Safe Bet That Legal Sports Betting Is Gaining Acceptance Across the States
Posted on: April 1, 2013, 05:25h.
Last updated on: April 1, 2013, 05:25h.
It’s not a new observation: in a country still crawling back out from the worst recession in a century, legalizing sports betting is yet another effective way for states to dig out from under. Nevada, for example, will see wagers in excess of $200 million on March Madness sports book action alone, and that little piece of reality has other states eager to get on the bandwagon, despite NCAA and pro sports league opposition.
Other States Eyeing Legislation
Not surprisingly, New Jersey is already there: after a referendum vote by state residents, Gov. Chris Christie signed legal sports betting into law last year, at least for Atlantic City’s twelve casinos and an additional four horse race tracks across the state. California’s State Senate approved a sports gambling bill last year which may be reintroduced into the Statehouse this year for another pass. And Illinois is also considering allowing wagering on a legal basis.
Not quite as pleased about it all is the NCAA, the organization that oversees all things regarding collegiate athletics. They’ve gone so far as to file a lawsuit with major sports leagues like the NFL, NHL, NBA and MLB, the leagues that cover football, hockey, basketball and baseball, claiming that allowing sports betting in New Jersey could “irreparably” corrupt sports in America. (Probably akin to saying that politicians accepting donations will ruin their otherwise virgin attributes, but apparently, that’s all they could come up with.) They’ve managed to pull the U.S. Justice Department to their way of thinking; the Feds got on board defending a 1992 measure that bans sports betting outside of Nevada (and a few other states which had grandfathered wagering in long ago.)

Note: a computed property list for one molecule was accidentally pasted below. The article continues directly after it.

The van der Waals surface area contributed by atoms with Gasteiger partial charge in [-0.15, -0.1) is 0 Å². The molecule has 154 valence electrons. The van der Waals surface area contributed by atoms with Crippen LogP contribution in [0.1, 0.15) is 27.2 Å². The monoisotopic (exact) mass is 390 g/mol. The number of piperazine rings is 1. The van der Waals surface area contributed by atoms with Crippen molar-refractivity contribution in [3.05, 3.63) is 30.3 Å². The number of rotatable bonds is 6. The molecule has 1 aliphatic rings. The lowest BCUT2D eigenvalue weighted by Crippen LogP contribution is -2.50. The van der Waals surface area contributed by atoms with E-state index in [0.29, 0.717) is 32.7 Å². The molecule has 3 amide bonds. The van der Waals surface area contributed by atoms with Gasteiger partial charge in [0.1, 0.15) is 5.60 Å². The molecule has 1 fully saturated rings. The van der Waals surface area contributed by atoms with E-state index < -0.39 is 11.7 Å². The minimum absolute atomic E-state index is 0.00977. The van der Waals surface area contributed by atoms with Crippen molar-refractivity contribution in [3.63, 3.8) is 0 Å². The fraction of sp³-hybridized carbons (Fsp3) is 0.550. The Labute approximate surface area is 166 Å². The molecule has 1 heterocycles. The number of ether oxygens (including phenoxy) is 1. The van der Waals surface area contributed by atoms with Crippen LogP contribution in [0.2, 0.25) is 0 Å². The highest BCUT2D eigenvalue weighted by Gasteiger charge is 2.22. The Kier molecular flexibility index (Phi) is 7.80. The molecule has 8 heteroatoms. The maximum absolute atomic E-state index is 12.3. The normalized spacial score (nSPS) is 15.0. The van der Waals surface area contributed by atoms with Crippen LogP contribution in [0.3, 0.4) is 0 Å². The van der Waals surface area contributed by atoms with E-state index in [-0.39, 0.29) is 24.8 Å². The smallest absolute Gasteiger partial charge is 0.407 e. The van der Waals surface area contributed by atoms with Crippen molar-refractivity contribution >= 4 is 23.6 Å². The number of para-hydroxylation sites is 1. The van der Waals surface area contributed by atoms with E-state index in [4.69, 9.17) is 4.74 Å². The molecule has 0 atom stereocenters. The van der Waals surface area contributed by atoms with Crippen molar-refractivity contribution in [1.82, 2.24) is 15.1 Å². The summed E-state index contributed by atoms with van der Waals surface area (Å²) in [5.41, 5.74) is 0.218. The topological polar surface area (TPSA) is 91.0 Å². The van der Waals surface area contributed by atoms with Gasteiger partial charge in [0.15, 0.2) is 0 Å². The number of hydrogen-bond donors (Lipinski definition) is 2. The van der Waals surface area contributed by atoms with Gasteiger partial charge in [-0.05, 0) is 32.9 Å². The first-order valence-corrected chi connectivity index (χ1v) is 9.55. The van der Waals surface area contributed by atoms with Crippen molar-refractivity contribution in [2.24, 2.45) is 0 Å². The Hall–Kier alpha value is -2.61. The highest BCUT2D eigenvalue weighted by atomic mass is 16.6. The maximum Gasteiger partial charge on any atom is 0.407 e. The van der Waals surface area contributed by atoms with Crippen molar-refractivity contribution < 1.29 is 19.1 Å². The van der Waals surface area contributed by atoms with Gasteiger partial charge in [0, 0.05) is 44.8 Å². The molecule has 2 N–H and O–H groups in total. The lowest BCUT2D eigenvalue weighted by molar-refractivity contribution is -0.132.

The NCAA took it so far as to cancel a few tournaments and events in the Garden State, adding that it would bar New Jersey from future sports event hosting opportunities, if sports betting went into effect. Hmm, we think that’s called “blackmail.” They’ve got the courts in their favor, though; another federal judge recently upheld the ban, ruling against New Jersey; now the state is appealing, and it’s expected it could go all the way to the Supreme Court. (We can’t help but wonder if Ruth Bader Ginsburg knows a parlay from a prop bet, but we digress.)
You can be sure, states are not going to let this much money go without a fight, however. For example, Nevada (one of the few states where no one is going to contest sports betting’s legality) last year racked up $3.4 billion in sports wagers, a number that subsequently led to about $15-20 million in state tax revenues. Can you say cha-ching?
Meanwhile, the FBI estimates some $2.6 billion in illegal college basketball tournament action annually, and a National Gambling Impact Study Commission says that $380 billion is bet each year with illegal bookies who are sometimes part of a larger organized crime syndicate.
Perhaps the most obvious argument for legalizing and regulating sports betting state-by-state comes from none other than A.G. Burnett, chairman of Nevada’s Gaming Control Board. “We have been in this business for decades and haven’t had any problems with … any of our universities,” Burnett said. “The game-fixing scandals have happened in other states where gambling is illegal. What we have here is a regulatory process specifically to monitor what happens on both sides of the counter. This is all we do, and we’re good at it.”
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